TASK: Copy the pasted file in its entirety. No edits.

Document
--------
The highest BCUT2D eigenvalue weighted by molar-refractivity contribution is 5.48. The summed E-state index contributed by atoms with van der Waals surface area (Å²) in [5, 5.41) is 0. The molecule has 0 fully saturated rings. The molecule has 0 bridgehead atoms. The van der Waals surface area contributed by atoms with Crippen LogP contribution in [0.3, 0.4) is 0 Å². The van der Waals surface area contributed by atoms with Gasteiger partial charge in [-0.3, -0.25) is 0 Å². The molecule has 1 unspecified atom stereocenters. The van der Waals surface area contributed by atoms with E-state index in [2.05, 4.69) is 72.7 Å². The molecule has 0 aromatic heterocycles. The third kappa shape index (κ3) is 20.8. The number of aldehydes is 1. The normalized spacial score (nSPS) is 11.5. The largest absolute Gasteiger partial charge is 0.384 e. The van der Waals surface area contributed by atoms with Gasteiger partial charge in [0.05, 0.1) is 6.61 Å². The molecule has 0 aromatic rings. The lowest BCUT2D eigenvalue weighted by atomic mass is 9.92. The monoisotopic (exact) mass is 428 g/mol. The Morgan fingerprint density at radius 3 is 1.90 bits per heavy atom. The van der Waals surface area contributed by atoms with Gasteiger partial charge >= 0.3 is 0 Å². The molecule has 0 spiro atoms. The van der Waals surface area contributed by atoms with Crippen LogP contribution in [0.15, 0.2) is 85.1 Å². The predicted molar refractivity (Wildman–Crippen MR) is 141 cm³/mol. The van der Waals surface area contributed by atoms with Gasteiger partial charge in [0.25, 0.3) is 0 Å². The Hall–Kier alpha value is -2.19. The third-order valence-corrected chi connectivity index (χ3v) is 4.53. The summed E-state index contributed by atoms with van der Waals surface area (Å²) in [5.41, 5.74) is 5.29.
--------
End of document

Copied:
The highest BCUT2D eigenvalue weighted by molar-refractivity contribution is 5.48. The summed E-state index contributed by atoms with van der Waals surface area (Å²) in [5, 5.41) is 0. The molecule has 0 fully saturated rings. The molecule has 0 bridgehead atoms. The van der Waals surface area contributed by atoms with Crippen LogP contribution in [0.3, 0.4) is 0 Å². The van der Waals surface area contributed by atoms with Gasteiger partial charge in [-0.3, -0.25) is 0 Å². The molecule has 1 unspecified atom stereocenters. The van der Waals surface area contributed by atoms with E-state index in [2.05, 4.69) is 72.7 Å². The molecule has 0 aromatic heterocycles. The third kappa shape index (κ3) is 20.8. The number of aldehydes is 1. The normalized spacial score (nSPS) is 11.5. The largest absolute Gasteiger partial charge is 0.384 e. The van der Waals surface area contributed by atoms with Gasteiger partial charge in [0.05, 0.1) is 6.61 Å². The molecule has 0 aromatic rings. The lowest BCUT2D eigenvalue weighted by atomic mass is 9.92. The monoisotopic (exact) mass is 428 g/mol. The Morgan fingerprint density at radius 3 is 1.90 bits per heavy atom. The van der Waals surface area contributed by atoms with Gasteiger partial charge >= 0.3 is 0 Å². The molecule has 0 spiro atoms. The van der Waals surface area contributed by atoms with Crippen LogP contribution in [0.15, 0.2) is 85.1 Å². The predicted molar refractivity (Wildman–Crippen MR) is 141 cm³/mol. The van der Waals surface area contributed by atoms with Gasteiger partial charge in [0.25, 0.3) is 0 Å². The Hall–Kier alpha value is -2.19. The third-order valence-corrected chi connectivity index (χ3v) is 4.53. The summed E-state index contributed by atoms with van der Waals surface area (Å²) in [5.41, 5.74) is 5.29.